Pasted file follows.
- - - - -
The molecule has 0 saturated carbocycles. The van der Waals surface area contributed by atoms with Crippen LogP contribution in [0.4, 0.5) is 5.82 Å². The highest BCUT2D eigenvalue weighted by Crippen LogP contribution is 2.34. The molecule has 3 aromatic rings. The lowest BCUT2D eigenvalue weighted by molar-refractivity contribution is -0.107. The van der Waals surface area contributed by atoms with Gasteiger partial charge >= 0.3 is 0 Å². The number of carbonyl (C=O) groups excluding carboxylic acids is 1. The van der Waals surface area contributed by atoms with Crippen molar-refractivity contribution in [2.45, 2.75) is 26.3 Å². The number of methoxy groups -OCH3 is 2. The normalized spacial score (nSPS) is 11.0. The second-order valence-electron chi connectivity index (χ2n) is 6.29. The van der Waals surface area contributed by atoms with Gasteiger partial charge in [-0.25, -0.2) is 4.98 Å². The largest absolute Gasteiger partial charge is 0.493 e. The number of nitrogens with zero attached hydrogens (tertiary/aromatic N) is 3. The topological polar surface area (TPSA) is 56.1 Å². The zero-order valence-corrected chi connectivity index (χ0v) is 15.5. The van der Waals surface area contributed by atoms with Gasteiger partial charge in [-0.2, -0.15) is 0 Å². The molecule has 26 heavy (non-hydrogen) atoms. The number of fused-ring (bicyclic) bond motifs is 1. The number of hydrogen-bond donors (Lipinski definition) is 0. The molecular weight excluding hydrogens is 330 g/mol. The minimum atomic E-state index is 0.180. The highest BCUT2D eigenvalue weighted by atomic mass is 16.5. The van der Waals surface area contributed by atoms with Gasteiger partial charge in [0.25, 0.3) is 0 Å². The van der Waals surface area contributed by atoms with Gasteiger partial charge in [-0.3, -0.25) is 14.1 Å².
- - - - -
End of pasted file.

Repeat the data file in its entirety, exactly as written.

The molecule has 0 saturated carbocycles. The van der Waals surface area contributed by atoms with Crippen LogP contribution in [0.4, 0.5) is 5.82 Å². The highest BCUT2D eigenvalue weighted by Crippen LogP contribution is 2.34. The molecule has 3 aromatic rings. The lowest BCUT2D eigenvalue weighted by molar-refractivity contribution is -0.107. The van der Waals surface area contributed by atoms with Gasteiger partial charge >= 0.3 is 0 Å². The number of carbonyl (C=O) groups excluding carboxylic acids is 1. The van der Waals surface area contributed by atoms with Crippen molar-refractivity contribution in [2.45, 2.75) is 26.3 Å². The number of methoxy groups -OCH3 is 2. The normalized spacial score (nSPS) is 11.0. The second-order valence-electron chi connectivity index (χ2n) is 6.29. The van der Waals surface area contributed by atoms with Gasteiger partial charge in [-0.25, -0.2) is 4.98 Å². The largest absolute Gasteiger partial charge is 0.493 e. The number of nitrogens with zero attached hydrogens (tertiary/aromatic N) is 3. The topological polar surface area (TPSA) is 56.1 Å². The zero-order valence-corrected chi connectivity index (χ0v) is 15.5. The van der Waals surface area contributed by atoms with Gasteiger partial charge in [-0.2, -0.15) is 0 Å². The molecule has 26 heavy (non-hydrogen) atoms. The number of fused-ring (bicyclic) bond motifs is 1. The number of hydrogen-bond donors (Lipinski definition) is 0. The molecular weight excluding hydrogens is 330 g/mol. The minimum atomic E-state index is 0.180. The highest BCUT2D eigenvalue weighted by atomic mass is 16.5. The van der Waals surface area contributed by atoms with Gasteiger partial charge in [0.25, 0.3) is 0 Å². The van der Waals surface area contributed by atoms with Gasteiger partial charge in [-0.3, -0.25) is 14.1 Å².